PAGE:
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Fabio Labella
@SystemFw

To me State is the key to the kingdom.

yeah, although State per se isn't really used in real world FP, all the main concepts you need to work with real effects are there really (or most of them)

just a second before we go further...

sure

Rob Norris
@tpolecat
I just used it on Friday!
Fabio Labella
@SystemFw
ahah nice
Renan Reis
@renanreismartins
the ._1 is fine we accessing the first element of the tuple... no worries here
...
get[Int].run(3)._1 == 3
val a: State[Int, Int] = get[Int]
Fabio Labella
@SystemFw
yeah?
all good there
can we proceed?
Renan Reis
@renanreismartins
get[Int].run(3)._1 == 3
    val a: State[Int, Int] = get[Int]
    val b: (Int, Int) = a.run(3)
    val r1 = b._1
    val s1 = b._2
I'm kinda understanding, it is a miracle LOL
Fabio Labella
@SystemFw
nice, can I move on to the first interesting transformation then?
Renan Reis
@renanreismartins
so get just get the State and return the same State, and the "element" resulting from the State is also the State
Fabio Labella
@SystemFw
exactly yeah
Renan Reis
@renanreismartins
yes, please
Fabio Labella
@SystemFw
ok, so the next thing I want to be able to do, is the ability to transform the output
for example, "get an Int, then apply the transformation that increments that Int, then apply the transformation that transforms that Int to a String"
we're going to look at the shape of it first, and then the implementation
so, recall that in State[S, A], A is the output
Renan Reis
@renanreismartins
right
Fabio Labella
@SystemFw
so "get an Int" will have type get: State[Int, Int]
"increment that Int" will have type State[Int, Int] (the first Int is the state, and stays as it is, the second state is the result, and gets incremented)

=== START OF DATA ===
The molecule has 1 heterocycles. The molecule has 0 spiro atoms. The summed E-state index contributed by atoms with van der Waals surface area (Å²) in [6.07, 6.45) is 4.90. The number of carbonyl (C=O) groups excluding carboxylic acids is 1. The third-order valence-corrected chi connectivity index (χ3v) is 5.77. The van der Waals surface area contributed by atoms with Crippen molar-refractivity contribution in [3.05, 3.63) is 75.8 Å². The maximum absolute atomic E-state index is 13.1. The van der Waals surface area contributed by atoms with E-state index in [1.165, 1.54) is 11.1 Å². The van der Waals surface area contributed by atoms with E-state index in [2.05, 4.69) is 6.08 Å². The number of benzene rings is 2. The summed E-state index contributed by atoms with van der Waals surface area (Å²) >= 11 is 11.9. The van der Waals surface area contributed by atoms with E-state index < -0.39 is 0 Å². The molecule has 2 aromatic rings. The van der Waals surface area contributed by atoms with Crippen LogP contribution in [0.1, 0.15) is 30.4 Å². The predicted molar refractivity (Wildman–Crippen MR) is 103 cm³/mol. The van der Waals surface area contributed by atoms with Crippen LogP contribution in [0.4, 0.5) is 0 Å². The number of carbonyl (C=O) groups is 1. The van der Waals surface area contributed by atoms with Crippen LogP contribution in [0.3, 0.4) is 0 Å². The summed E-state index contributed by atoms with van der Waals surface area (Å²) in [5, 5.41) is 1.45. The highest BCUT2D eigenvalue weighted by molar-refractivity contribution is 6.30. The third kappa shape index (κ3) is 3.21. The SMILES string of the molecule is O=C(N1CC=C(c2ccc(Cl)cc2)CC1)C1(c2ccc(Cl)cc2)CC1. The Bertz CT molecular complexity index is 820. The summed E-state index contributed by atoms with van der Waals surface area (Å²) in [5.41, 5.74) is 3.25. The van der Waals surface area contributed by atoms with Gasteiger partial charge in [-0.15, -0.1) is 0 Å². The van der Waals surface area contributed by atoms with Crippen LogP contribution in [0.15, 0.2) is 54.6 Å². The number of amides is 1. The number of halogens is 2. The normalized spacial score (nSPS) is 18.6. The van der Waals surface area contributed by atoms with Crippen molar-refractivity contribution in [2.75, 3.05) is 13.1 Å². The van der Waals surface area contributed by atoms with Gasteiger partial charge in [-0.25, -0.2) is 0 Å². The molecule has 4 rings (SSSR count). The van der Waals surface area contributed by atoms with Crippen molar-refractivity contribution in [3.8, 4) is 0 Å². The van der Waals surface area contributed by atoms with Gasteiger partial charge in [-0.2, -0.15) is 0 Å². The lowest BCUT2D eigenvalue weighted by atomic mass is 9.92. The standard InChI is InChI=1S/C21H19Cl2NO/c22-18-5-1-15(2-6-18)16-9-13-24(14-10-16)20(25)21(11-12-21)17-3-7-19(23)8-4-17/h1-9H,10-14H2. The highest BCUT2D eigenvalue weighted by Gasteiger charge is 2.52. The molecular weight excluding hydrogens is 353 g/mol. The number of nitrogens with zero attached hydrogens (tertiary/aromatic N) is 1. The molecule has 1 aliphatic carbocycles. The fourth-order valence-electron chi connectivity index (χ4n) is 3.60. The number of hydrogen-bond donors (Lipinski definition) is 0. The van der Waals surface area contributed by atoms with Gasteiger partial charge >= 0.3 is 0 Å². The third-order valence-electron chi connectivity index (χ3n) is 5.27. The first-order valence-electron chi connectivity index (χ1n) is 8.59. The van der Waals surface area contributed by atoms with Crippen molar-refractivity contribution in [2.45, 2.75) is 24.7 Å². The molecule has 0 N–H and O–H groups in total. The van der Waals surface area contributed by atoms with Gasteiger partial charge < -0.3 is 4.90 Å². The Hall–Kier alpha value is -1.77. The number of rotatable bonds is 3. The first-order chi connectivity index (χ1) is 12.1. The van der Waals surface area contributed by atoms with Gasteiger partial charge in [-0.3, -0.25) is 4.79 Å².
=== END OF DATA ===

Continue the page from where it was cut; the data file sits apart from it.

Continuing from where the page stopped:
"transform that Int to String" will have type State[Int, String] (the state is an Int, the result is now String)
makes sense?
Renan Reis
@renanreismartins
totally
Fabio Labella
@SystemFw
ok so "transforming the output" means taking a State[S, A] and returning a State[S, B], for any two A and B (Int and Int and Int and String, in this case)
Renan Reis
@renanreismartins
right
Fabio Labella
@SystemFw
we also need something that actually does the transformation, i.e. takes an A, it gives a B. This is what functions do: A => B
Renan Reis
@renanreismartins
like a map i guess?
Fabio Labella
@SystemFw
so we can show the shape of this transformation
it is map yeah :)
but before State you don't really look at it as "transforming the output of a program"
Renan Reis
@renanreismartins
get[Int].map(_ + 1)
Fabio Labella
@SystemFw
exactly, you got it
can you also write the signature of map? (don't worry about making it infix)
get[Int].map(_ + 1).map(_.toString) is describing the sequence of transformations (that I described above) over an Int , that we will pass eventually, in run
Renan Reis
@renanreismartins
not trying to overrun ur explanation, just putting the brain to work. yes. I was thinking on somethinng like that
Fabio Labella
@SystemFw
no that' s ok if you picked up the pace
that's why I ask at which point you are (behind, at, or beyond)
Renan Reis
@renanreismartins

can you also write the signature of map? (don't worry about making it infix)

give me a moment

Fabio Labella
@SystemFw
yeah sure
Renan Reis
@renanreismartins
I did something for the exercises, but I want to revisit
Fabio Labella
@SystemFw
don't worry about the implementation yet, just see if you can work out the signature, given the description above
and let me know if you get stuck
Renan Reis
@renanreismartins

signature is fine, I was thinking of the implementation

def map[B](f: A => B): State[S, B]

Fabio Labella
@SystemFw
I prefer to write the signature as def map[A, B]: State[S, A] => (A => B) => State[S, B]
I.e. show the input state as well
the real one will look like yours because it's inside State to allow to be called infix
but yeah basically they are equivalent
so now we need to implement it
Renan Reis
@renanreismartins
yes, but the infix ones gives me the impression we are working with the obj and then confuses me a bit. Do you mind if i reason about the one you wrote?
I understood it already actually.
Fabio Labella
@SystemFw
yeah that's why I use the non infix one to explain :)
but when I write example I cheat and write get[Int].map.. etc